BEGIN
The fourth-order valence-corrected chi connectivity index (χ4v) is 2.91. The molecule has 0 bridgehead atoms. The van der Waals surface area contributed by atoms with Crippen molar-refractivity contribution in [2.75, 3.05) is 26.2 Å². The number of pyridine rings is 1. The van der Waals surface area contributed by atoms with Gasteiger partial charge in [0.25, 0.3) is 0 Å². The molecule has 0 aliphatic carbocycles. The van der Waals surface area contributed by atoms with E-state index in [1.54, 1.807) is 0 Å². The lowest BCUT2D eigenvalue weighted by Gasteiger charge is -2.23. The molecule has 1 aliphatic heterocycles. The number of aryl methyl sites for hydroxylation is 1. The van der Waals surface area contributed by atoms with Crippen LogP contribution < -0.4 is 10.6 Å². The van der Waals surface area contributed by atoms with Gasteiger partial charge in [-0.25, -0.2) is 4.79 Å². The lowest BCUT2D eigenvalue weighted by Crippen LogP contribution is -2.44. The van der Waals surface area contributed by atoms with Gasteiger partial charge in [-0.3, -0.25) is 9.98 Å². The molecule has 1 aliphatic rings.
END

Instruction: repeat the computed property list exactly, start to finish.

The fourth-order valence-corrected chi connectivity index (χ4v) is 2.91. The molecule has 0 bridgehead atoms. The van der Waals surface area contributed by atoms with Crippen molar-refractivity contribution in [2.75, 3.05) is 26.2 Å². The number of pyridine rings is 1. The van der Waals surface area contributed by atoms with Gasteiger partial charge in [0.25, 0.3) is 0 Å². The molecule has 0 aliphatic carbocycles. The van der Waals surface area contributed by atoms with E-state index in [1.54, 1.807) is 0 Å². The lowest BCUT2D eigenvalue weighted by Gasteiger charge is -2.23. The molecule has 1 aliphatic heterocycles. The number of aryl methyl sites for hydroxylation is 1. The van der Waals surface area contributed by atoms with Crippen LogP contribution < -0.4 is 10.6 Å². The van der Waals surface area contributed by atoms with Gasteiger partial charge in [-0.25, -0.2) is 4.79 Å². The lowest BCUT2D eigenvalue weighted by Crippen LogP contribution is -2.44. The van der Waals surface area contributed by atoms with Gasteiger partial charge in [-0.3, -0.25) is 9.98 Å². The molecule has 1 aliphatic rings.